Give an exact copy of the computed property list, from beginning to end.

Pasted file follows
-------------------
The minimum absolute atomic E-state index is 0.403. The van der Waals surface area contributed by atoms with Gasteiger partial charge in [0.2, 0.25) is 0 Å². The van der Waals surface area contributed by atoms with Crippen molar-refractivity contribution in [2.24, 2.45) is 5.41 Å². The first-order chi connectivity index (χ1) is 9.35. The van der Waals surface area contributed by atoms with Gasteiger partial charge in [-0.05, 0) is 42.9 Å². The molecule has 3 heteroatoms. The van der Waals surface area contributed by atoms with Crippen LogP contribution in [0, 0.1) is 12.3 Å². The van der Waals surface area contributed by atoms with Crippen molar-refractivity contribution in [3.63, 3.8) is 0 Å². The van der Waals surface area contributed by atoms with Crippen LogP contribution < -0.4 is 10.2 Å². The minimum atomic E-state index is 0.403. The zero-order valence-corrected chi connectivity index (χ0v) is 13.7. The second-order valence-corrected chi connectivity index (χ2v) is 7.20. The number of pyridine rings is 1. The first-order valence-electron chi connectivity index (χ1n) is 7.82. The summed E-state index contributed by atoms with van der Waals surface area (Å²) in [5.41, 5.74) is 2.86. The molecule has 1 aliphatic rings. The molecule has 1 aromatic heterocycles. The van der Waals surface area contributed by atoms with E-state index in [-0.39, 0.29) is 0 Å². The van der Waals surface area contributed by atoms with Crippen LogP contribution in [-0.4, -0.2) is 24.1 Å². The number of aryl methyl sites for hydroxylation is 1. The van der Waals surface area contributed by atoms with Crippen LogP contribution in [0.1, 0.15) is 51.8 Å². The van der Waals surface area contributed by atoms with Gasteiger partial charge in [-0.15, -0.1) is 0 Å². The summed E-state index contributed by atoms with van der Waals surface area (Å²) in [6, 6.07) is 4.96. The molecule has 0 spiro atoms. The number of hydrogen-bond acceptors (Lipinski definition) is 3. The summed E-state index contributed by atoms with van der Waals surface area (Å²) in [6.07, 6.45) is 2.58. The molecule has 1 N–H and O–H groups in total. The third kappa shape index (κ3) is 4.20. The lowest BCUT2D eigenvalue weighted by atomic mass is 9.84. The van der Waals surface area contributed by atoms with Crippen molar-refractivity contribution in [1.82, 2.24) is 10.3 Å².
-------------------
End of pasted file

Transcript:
The minimum absolute atomic E-state index is 0.403. The van der Waals surface area contributed by atoms with Gasteiger partial charge in [0.2, 0.25) is 0 Å². The van der Waals surface area contributed by atoms with Crippen molar-refractivity contribution in [2.24, 2.45) is 5.41 Å². The first-order chi connectivity index (χ1) is 9.35. The van der Waals surface area contributed by atoms with Gasteiger partial charge in [-0.05, 0) is 42.9 Å². The molecule has 3 heteroatoms. The van der Waals surface area contributed by atoms with Crippen LogP contribution in [0, 0.1) is 12.3 Å². The van der Waals surface area contributed by atoms with Crippen molar-refractivity contribution in [3.63, 3.8) is 0 Å². The van der Waals surface area contributed by atoms with Crippen LogP contribution < -0.4 is 10.2 Å². The minimum atomic E-state index is 0.403. The zero-order valence-corrected chi connectivity index (χ0v) is 13.7. The second-order valence-corrected chi connectivity index (χ2v) is 7.20. The number of pyridine rings is 1. The first-order valence-electron chi connectivity index (χ1n) is 7.82. The summed E-state index contributed by atoms with van der Waals surface area (Å²) in [5.41, 5.74) is 2.86. The molecule has 1 aliphatic rings. The molecule has 1 aromatic heterocycles. The van der Waals surface area contributed by atoms with E-state index in [-0.39, 0.29) is 0 Å². The van der Waals surface area contributed by atoms with Crippen LogP contribution in [-0.4, -0.2) is 24.1 Å². The number of aryl methyl sites for hydroxylation is 1. The van der Waals surface area contributed by atoms with Crippen LogP contribution in [0.1, 0.15) is 51.8 Å². The van der Waals surface area contributed by atoms with Gasteiger partial charge in [-0.15, -0.1) is 0 Å². The summed E-state index contributed by atoms with van der Waals surface area (Å²) in [6, 6.07) is 4.96. The molecule has 0 spiro atoms. The number of hydrogen-bond acceptors (Lipinski definition) is 3. The summed E-state index contributed by atoms with van der Waals surface area (Å²) in [6.07, 6.45) is 2.58. The molecule has 1 N–H and O–H groups in total. The third kappa shape index (κ3) is 4.20. The lowest BCUT2D eigenvalue weighted by atomic mass is 9.84. The van der Waals surface area contributed by atoms with Crippen molar-refractivity contribution in [1.82, 2.24) is 10.3 Å².